Participation Trophies

Why Every Kid Should NOT Get a Trophy – End This Dangerous Trend

Wondering why every kid should NOT get a trophy? It’s a dangerous trend, and here’s why we need to stop offering rewards for every single participant.

Participation trophies are a topic of hot debate in America today. Should we or should we not reward every single participant just for showing up? Here are my thoughts on why every kid should NOT get a trophy.

Why Participation Trophies are Popular

Some people feel that participation trophies offer encouragement or incentive for participants to show up and work hard. They also argue that we’re, at least partially, rewarding good genetics and athletic ability when we only offer trophies to the winners. But I’m going to argue that these are not good reasons to offer participating trophies. And that participation trophies are actually hurting our kids. 

How Participation Trophies are Hurting Our Kids

Here are the 5 reasons I think participation trophies are a bad idea.

Devalues Success & Hard Work

When we give everyone a reward at the end of an activity, we’re saying success and hard work don’t matter. All you have to do is show up and you’re a winner. This is not a good message to send kids, and it’s definitely not how the real world works.

Breeds Entitlement

Aside from devaluing success and hard work, I think we’re actually breeding a sense of entitlement when we offer participation trophies. Kids who repeatedly receive participation trophies begin to feel like they deserve recognition just for showing up. 

Inhibits Resilience

By rewarding all participants, we’re missing out on a great opportunity to build resilience in kids. We want our kids to be able to feel the negative emotions associated with losing (or failure) and know how to adapt, grow, and overcome challenges.

Promotes Extrinsic Motivation

We know from a plethora of research that intrinsic motivation is preferred in most cases. When we offer participation trophies, we’re emphasizing the extrinsic motivation of competition. If we don’t offer participation trophies, we can focus on intrinsic factors like “It must have felt so good to do your best!” or “You should be proud of yourself for improving from your last game!”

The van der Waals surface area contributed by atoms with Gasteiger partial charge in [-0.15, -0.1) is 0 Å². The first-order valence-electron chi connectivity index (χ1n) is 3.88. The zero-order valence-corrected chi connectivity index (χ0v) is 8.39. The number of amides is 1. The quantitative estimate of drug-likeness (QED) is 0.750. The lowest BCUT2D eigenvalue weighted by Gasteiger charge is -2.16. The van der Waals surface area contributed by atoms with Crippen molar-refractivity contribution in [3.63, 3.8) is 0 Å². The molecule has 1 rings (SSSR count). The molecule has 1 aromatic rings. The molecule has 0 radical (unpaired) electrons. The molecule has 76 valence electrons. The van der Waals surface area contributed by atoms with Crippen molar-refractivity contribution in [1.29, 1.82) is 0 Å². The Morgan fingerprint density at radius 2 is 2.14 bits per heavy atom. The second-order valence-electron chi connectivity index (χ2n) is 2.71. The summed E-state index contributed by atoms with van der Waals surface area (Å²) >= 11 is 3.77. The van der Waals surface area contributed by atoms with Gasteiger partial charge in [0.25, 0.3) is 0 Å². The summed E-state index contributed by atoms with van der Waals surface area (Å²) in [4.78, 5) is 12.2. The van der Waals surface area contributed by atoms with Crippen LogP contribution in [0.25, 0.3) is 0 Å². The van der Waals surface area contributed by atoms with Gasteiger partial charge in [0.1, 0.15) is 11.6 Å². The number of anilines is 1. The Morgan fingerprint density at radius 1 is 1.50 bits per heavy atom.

Robs the Winners

If we give everyone a trophy, we’re telling the winners that their success doesn’t matter. They’re “the same” as all the people they out-performed.

Wondering why every kid should NOT get a trophy? It's a dangerous trend, and here's why we need to stop offering rewards for every single participant.
Wondering why every kid should NOT get a trophy? It's a dangerous trend, and here's why we need to stop offering rewards for every single participant.

Better Ways to Handle Failure

Instead of participation trophies, we can do other things to motivate, incentivize, and celebrate everyone who participates. Here’s my favorite alternatives to participation trophies:

  • Focus on intrinsic motivation instead of extrinsic motivation (“You must feel proud!” instead of “You got a trophy!”)
  • Focus on effort instead of outcome (“You worked so hard!” Instead of “You got 1st place!”)
  • Discuss (and celebrate) failures as opportunities for growth
  • Talk about goals for the activity (Is the point to be the best? To learn how to be a great teammate? To have fun? Every kid will have their own goals!)
  • Create a plan for improvement

What You Should Do Next…

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